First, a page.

A BEHIND THE SCENES INTERVIEW
THE GIRLS OF “I GOTSTA GET PAID” by Juan Goldstein
Following the unexpected success of the “blues-meets-hip-hop” track of, “I GOTSTA GET PAID” from ZZ Top’s “La Futura” disc, one of the many release from their recording career as well as their stunning journeys through the worlds of film, TV, and video, spanning nearly 5 decades, we catch up to get behind the scenes to find out the interesting story with the ‘down in the desert’ happenings and what was it like on set way out in the shifting sands of the Mojave.
Despite the scorching heat, hair-dryer wind, and blinding sunlight, the band, cast and crew, braved the elements to create a captivating series of visual images to hit the silver screen with a most enjoyable romp through 3 minutes and 38 seconds of ZZ’s notorious trademark elements. Namely, their famed love of hot rod artistry and the love of beautiful femme fatales.
We conducted a fascinating discussion with two of the on-set production overseers, Everett Bradshaw and Agapito Murietta who took part in the daunting, yet, dazzling day in the desert.
JG: Well, thank you for taking a moment to fill us in. How did this lavish production come about?
EB: It goes back to the actual recording session which brought about the song. The band was working sessions at the time with Rick Rubin, in both California, and in Texas. Rick had assigned a shared position with Billy to assist in the production of the album along the way. They had captured about 20 songs from the group which was seemingly a substantial assembly of some of the band’s wildest sounds. As the sessions were progressing due for delivery, Rick requested one additional offering.
JG: Wasn’t a collection of 20 songs already enough?
AM: Well, one would have thought just that! However, back in the studio, the word reached the engineers, Joe Hardy and G.L. “G-Mane” Moon, that one extra would really be a bonus.
JG: Yes, that’s would seem plenty, yet, we heard about what brought that one, unexpected extra to become the hit single. Could you tell us how it came about?
EB: Yeah, the puzzling proposition catapulted the trio into taking note of Mr. Moon’s playback, enjoying the sounds of Houston’ notorious bluesman, Lightnin’ Hopkins. The sounds, emanating through the doorway from the studio’s lounge instantly ignited an odd coupling which BFG thought might be provocative… Connecting Lightnin’s inspiring delivery with the archaic hip-hop number, “25 Lighters”.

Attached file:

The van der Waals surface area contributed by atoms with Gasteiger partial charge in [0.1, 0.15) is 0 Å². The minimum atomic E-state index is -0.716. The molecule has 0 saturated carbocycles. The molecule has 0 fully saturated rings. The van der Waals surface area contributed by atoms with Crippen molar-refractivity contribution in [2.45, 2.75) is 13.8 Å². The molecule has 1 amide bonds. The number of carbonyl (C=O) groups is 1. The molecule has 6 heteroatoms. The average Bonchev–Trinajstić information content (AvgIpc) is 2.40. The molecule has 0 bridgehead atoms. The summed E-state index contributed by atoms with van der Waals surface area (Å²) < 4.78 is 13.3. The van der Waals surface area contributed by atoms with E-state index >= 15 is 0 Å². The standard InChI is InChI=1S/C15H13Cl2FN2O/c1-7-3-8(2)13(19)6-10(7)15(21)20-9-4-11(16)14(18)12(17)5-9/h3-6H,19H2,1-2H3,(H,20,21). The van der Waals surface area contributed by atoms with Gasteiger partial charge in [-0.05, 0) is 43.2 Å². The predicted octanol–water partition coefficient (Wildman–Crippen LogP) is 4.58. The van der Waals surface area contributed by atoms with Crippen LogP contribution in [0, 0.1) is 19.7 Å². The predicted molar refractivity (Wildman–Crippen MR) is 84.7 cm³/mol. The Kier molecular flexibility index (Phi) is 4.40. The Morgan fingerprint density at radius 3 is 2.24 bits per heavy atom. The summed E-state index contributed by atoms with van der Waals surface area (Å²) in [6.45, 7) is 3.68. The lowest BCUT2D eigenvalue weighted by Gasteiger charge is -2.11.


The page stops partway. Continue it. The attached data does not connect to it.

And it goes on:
JG: That must have been a “What?” moment.
AM: Well, Billy remarked that Phat Pat and Lil’ Keke’s hit had continued to be captivating, even long after it’s release. A quick arrangement ensued combining the two songs together and they had it.
EB: As the story goes, the combination worked and caught curiosity with Rick, who became enamored with the track. That was it!
JG: So, the result found the song reaching the “La Futura” lineup.
AM: Yes. And that’s where the roller coaster began to roll.
JG: What do you mean?
AM: Nobody knew where to track down Phat Pat or Lil’ Keke til Mr. Moon, who worked on the original of “25 Lighters” found DJ Screw and connected the dots. A deal was struck.
JG: Then, how did the decision to select the track as the startup single for a video shoot take place?
EB: Well, the band was requested to take part in a wacky promotion to get behind a new whiskey, Jeremiah Weed.
AM: Yeah, the whiskey boys wanted the song, and only that song, to accompany the campaign.
JG: Oh, yeah! We’ve seen that crazy TV ad where the band made a surprise appearance from inside a convenience store beverage cooler!
EB: That started it off. Besides being a good song, the insanity of all that was swirling around the song and propelled it into prominence with ZZ’s fans.
AM: That’s when the video idea hit.
JG: So, I suppose after that, it was pedal to the metal bringing the production together.
EB: Yes, the band threw their hat into the ring and suggested to the director they would prefer keeping the band in familiar territory.
JG: And what was that?
AM: Sun, sand, cactus, mean machines, a dash of whiskey,and, of course, a bevy of beauties!
JG: Where did it take from there?
EB: Billy, Frank, and Dusty contacted Jimmy Shine, Billy’s hot rodding pal from Southern Cal to gather up some wicked rods to drag out to the Mojave desert.
AM: The band called up their gal pals with the invitation to appear with ‘em in the picture.
AM: Well, the real challenge was just about to thrash the entire production. The entire entourage arrived in the middle of the sand on one of the hottest days on record which nearly forced calling off the shoot.
EB: But, Jimmy Shine, a veteran of racing out on the desert floor reassured us this, “Ain’t nothin’ to worry over”
JG: How did the band and the girls take it?
AM: Well, by this time, we were already deep in it. The equipment trucks had unloaded, cameras had been set, the works. But it was the cars, those hot rods that cinched it. Everybody wanted to get behind the wheel and race across the desert flats. Everybody.
JG: Even the girls?
AM: Are you kidding? They were the first to line up!
EB: And, despite the heat, they appeared to be fearless and wanted to make a scene in no uncertain terms.
JG: Most impressive. Did they all take turns?
EB: Three girls, three cars. Everybody else, we had to wait in line!
JG: Well, BFG’s “Whiskey Runner” and the addition of Jimmy Shine’s collection of high speed iron made for quite an impact on screen. I would say it made for a successful afternoon.
EB: Most certainly! And, as sundown began to descend behind the desert sky, the wind began to pick up and a brisk chill left us with a cool, cool feeling that the deal was done and done right.
AM: I agree. We wrapped it, packed up, gathered the gang, passed that whiskey glass and split. Good times.
JG: Good times for sure. Thanks for the real backstory. The songs from ZZ Top, especially “I GOTSTA GET PAID”, along with their infamous visuals say it all.